Country music covers heartbreak as proudly as any genre, and the intimacy of that act — two people severing a very personal bond — is part of what’s so appealing about the topic.
Thus, singer-songwriter Ingrid Andress’ introduction to radio — “More Hearts Than Mine,” which Warner Music Nashville released June 12 PlayMPE — honors a country tradition while expanding it. Fashioned as a conversation between a couple preparing for a trip in which the guy will meet her parents, the song includes a bit of a warning: that if he wins over her family and then calls it off at a later date, he’ll be breaking a multitude of hearts.
By the end, a few subtle changes in the final chorus reveal that the woman has experienced that before and is already dreading the visit’s consequences. It’s a complicated bundle of hope and fear, and it’s difficult to reach the last chord without feeling heavy-hearted.
“Making America cry again,” says Andress sarcastically. “That’s my motto.”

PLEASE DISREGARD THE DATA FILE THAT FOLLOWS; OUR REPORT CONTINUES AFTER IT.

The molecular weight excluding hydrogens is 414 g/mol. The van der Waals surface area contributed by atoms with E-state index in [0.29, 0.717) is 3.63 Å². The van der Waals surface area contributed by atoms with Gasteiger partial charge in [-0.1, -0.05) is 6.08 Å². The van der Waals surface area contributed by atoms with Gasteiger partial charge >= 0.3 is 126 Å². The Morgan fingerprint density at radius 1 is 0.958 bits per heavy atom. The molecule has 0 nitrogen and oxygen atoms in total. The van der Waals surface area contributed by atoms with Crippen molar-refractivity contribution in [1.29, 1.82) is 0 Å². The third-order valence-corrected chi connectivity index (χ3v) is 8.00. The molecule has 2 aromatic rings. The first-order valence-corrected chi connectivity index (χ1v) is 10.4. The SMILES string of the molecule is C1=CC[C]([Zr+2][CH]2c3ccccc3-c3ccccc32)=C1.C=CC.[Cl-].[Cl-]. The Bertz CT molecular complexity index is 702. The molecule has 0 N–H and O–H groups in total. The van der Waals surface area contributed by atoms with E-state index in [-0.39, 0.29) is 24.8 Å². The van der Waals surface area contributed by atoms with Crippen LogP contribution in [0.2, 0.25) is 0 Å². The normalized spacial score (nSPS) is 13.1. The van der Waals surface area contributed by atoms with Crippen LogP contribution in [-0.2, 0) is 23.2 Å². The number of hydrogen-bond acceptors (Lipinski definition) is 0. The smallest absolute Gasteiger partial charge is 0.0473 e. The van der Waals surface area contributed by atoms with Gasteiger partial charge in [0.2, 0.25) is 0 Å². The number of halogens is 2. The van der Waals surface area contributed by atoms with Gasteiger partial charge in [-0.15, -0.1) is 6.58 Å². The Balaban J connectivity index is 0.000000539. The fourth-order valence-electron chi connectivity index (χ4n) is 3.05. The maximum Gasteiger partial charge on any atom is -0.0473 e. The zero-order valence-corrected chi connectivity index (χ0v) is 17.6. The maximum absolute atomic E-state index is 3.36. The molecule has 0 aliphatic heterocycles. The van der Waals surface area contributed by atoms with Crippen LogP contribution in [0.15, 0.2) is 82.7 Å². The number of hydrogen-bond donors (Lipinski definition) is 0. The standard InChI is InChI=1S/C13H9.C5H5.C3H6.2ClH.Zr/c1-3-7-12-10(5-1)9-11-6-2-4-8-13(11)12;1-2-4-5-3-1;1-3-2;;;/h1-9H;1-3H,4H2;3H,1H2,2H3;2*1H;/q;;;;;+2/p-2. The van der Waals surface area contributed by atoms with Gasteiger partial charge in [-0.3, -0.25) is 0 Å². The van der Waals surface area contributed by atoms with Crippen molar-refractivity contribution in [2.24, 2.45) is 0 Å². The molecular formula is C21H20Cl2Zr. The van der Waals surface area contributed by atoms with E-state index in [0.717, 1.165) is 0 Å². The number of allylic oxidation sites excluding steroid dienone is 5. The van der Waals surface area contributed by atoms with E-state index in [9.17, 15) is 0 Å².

She knows the song’s topic well, and not just from watching Meet the Parents. She was thinking last summer that it was about time to bring her current boyfriend back to Minnesota for an introduction to the family, an event that signifies a level of commitment.
“You’re not going to meet my parents unless I think you’re really cool,” says Andress.
But that brought up old baggage, too. She had seen her family disappointed before, and it wasn’t an event she cared to repeat.
“The only guy I’ve ever brought to meet my parents was a guy in college who was like my first love,” she recalls. “They loved him, and when I broke up with him, they were so devastated.” In fact, they continued to bring him up through the years, even when she had moved on to other paramours.